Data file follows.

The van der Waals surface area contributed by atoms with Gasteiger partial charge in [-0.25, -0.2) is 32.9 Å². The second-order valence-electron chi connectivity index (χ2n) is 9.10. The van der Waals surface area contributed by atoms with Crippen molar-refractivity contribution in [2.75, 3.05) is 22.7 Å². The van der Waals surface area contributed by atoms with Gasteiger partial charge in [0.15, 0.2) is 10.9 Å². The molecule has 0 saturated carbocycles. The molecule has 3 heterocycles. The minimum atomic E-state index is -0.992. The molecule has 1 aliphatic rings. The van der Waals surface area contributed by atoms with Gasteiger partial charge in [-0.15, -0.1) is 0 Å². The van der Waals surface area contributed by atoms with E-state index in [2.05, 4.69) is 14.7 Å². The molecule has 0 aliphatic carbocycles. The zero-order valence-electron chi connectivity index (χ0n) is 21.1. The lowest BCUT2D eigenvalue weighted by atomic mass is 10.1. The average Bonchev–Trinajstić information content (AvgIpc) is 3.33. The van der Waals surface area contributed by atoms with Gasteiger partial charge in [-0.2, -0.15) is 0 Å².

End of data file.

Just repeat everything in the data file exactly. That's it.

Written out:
The van der Waals surface area contributed by atoms with Gasteiger partial charge in [-0.25, -0.2) is 32.9 Å². The second-order valence-electron chi connectivity index (χ2n) is 9.10. The van der Waals surface area contributed by atoms with Crippen molar-refractivity contribution in [2.75, 3.05) is 22.7 Å². The van der Waals surface area contributed by atoms with Gasteiger partial charge in [0.15, 0.2) is 10.9 Å². The molecule has 0 saturated carbocycles. The molecule has 3 heterocycles. The minimum atomic E-state index is -0.992. The molecule has 1 aliphatic rings. The van der Waals surface area contributed by atoms with Gasteiger partial charge in [-0.15, -0.1) is 0 Å². The van der Waals surface area contributed by atoms with E-state index in [2.05, 4.69) is 14.7 Å². The molecule has 0 aliphatic carbocycles. The zero-order valence-electron chi connectivity index (χ0n) is 21.1. The lowest BCUT2D eigenvalue weighted by atomic mass is 10.1. The average Bonchev–Trinajstić information content (AvgIpc) is 3.33. The van der Waals surface area contributed by atoms with Gasteiger partial charge in [-0.2, -0.15) is 0 Å².